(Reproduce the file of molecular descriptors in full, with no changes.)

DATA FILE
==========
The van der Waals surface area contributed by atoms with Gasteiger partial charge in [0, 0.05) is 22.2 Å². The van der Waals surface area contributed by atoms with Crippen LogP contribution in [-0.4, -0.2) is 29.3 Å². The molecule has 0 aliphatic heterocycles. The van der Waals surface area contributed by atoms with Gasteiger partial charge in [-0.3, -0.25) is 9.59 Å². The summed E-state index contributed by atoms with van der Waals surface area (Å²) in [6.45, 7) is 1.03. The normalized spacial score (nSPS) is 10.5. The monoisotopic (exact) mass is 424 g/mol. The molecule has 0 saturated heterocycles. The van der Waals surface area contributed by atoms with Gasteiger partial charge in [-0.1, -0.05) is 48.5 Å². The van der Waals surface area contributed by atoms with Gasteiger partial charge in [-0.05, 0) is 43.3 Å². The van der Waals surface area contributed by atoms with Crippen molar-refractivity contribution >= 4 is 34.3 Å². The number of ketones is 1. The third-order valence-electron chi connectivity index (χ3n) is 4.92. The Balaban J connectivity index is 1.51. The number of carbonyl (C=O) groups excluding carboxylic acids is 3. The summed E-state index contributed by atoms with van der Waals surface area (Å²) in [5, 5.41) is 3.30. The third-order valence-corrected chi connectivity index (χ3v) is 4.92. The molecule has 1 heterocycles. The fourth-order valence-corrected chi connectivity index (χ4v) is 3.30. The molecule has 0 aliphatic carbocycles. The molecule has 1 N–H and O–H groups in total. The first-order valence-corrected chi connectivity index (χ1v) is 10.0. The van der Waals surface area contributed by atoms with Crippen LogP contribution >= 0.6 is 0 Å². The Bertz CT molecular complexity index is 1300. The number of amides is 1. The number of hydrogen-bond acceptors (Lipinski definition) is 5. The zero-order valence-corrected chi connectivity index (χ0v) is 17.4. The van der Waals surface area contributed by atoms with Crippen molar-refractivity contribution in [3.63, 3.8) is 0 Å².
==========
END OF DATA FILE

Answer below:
The van der Waals surface area contributed by atoms with Gasteiger partial charge in [0, 0.05) is 22.2 Å². The van der Waals surface area contributed by atoms with Crippen LogP contribution in [-0.4, -0.2) is 29.3 Å². The molecule has 0 aliphatic heterocycles. The van der Waals surface area contributed by atoms with Gasteiger partial charge in [-0.3, -0.25) is 9.59 Å². The summed E-state index contributed by atoms with van der Waals surface area (Å²) in [6.45, 7) is 1.03. The normalized spacial score (nSPS) is 10.5. The monoisotopic (exact) mass is 424 g/mol. The molecule has 0 saturated heterocycles. The van der Waals surface area contributed by atoms with Gasteiger partial charge in [-0.1, -0.05) is 48.5 Å². The van der Waals surface area contributed by atoms with Gasteiger partial charge in [-0.05, 0) is 43.3 Å². The van der Waals surface area contributed by atoms with Crippen molar-refractivity contribution >= 4 is 34.3 Å². The number of ketones is 1. The third-order valence-electron chi connectivity index (χ3n) is 4.92. The Balaban J connectivity index is 1.51. The number of carbonyl (C=O) groups excluding carboxylic acids is 3. The summed E-state index contributed by atoms with van der Waals surface area (Å²) in [5, 5.41) is 3.30. The third-order valence-corrected chi connectivity index (χ3v) is 4.92. The molecule has 1 heterocycles. The fourth-order valence-corrected chi connectivity index (χ4v) is 3.30. The molecule has 0 aliphatic carbocycles. The molecule has 1 N–H and O–H groups in total. The first-order valence-corrected chi connectivity index (χ1v) is 10.0. The van der Waals surface area contributed by atoms with Crippen LogP contribution >= 0.6 is 0 Å². The Bertz CT molecular complexity index is 1300. The number of amides is 1. The number of hydrogen-bond acceptors (Lipinski definition) is 5. The zero-order valence-corrected chi connectivity index (χ0v) is 17.4. The van der Waals surface area contributed by atoms with Crippen molar-refractivity contribution in [3.63, 3.8) is 0 Å².